In the 1990s, both Julian Van Winkle and Even Kulsveen were operating each of their businesses with a rectifier license. This allowed them to sell whiskey without owning a working distillery. Both had warehouses at a distillery in which where they stored the barrels of whiskey they purchased from other distilleries. In the thirty years since, both companies have grown and prospered, but they took two different paths to reach this prosperity.

Julian Van Winkle, Jr. obtained his license when the family sold the Stitzel-Weller distillery in the 1970s. He made an agreement with the new owners that allowed him to purchase barrels for Stitzel-Weller to bottle under the Old Rip Van Winkle brand. This was mostly decanters at first, but there were some bottles as well. When Julian III joined the company, he learned the business and created his own business plan. When Julian, Jr. passed away, Julian III began to change the business. 

First of all, he purchased an abandoned distillery in Anderson County and set up his own bottling line. He moved away from decanters and started bottling whiskey older than what his father had bottled. Like his father, Julian III was purchasing barrels from Stitzel-Weller, as well as, from some other distilleries when he found barrels that met his standards. It was not an easy way to make a living. He and his family were his main employees at the bottling house. He was chief bottle washer, mechanic, salesman and janitor. 

Julian III likes older whiskey when it is aged correctly. He has a great palate and bottled whiskey that he considered of excellent taste. He was right and people did purchase it, but mostly overseas in Japan. That trade kept him in business in the late twentieth century decades when Bourbon sales were declining in the United States. He scraped by from year to year.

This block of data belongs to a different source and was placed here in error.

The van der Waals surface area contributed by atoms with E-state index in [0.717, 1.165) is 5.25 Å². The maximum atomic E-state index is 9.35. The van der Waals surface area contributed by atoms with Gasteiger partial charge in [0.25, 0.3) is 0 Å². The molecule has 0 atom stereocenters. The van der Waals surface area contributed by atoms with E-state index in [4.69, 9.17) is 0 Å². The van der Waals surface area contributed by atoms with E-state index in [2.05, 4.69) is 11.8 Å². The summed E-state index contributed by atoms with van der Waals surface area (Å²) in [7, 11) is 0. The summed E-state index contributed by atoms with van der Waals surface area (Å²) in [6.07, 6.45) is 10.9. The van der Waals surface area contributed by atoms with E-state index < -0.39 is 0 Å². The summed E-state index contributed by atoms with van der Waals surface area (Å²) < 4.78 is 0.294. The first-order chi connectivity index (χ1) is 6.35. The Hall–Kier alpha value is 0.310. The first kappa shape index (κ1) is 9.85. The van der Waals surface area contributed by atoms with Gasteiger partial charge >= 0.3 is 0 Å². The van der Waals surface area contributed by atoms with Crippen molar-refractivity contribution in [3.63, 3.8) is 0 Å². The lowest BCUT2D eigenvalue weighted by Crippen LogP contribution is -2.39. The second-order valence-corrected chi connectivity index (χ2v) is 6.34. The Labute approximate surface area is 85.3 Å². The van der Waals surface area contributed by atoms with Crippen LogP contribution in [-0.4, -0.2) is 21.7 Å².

In the 1990s, he took an even tougher gamble by releasing a twenty year old Bourbon named for his grandfather, “Pappy” Van Winkle. It was the oldest Bourbon in the United States market at the time and he had no idea whether consumers would purchase a whiskey that old. The brand became a hit when Wine Enthusiast Magazine gave it a 99 out of 100 ranking – the first Bourbon to receive such a high ranking. Sales began to pick up and he followed this success with a Pappy 23-year old Bourbon and a 13 year old Van Winkle Family Reserve Rye Whiskey. 

However, the 1990s saw the closing of the Stitzel-Weller Distillery, Julian’s major source of barrels. He needed a source of whiskey that he could depend upon if he was to stay in business. He did not have the funds to build a distillery or even purchase an abandoned distillery he could rebuild. His decision was to form a partnership with Buffalo Trace Distillery. They received a share of his business in return for contract distilling whiskey for him. This agreement assured him of a source of whiskey in the future, but he had over a decade to wait before the youngest whiskey he bottled would be ready. It was a long wait and not made easy by the boom in the Bourbon sales. 

The sales of his product after ten years was exponentially higher than he thought when they signed the deal and the shortage was not something that could be made up overnight. It takes a decade to make his youngest product and some of those barrels he has to keep to have whiskey for his 15, 20 and 23 year old products. And as the barrels age, the angel’s share increases, so there is less whiskey in each barrel. The shortage will last for at least another decade, maybe two.

Julian still operates under a rectifier license. He is still a separate entity from Buffalo Trace and to operate legally, he must have a license and does not own a distillery. It is a tough business and expensive business, where you have to wait years before you even have a product to sell. His path of business has led to him producing one of the most popular and exclusive brands on the market today. Julian Van Winkle III took one path, but Even Kulsveen took a different one and we will discuss that in part two of A Tale of Two Rectifiers.

Photos Courtesy of Rosemary Miller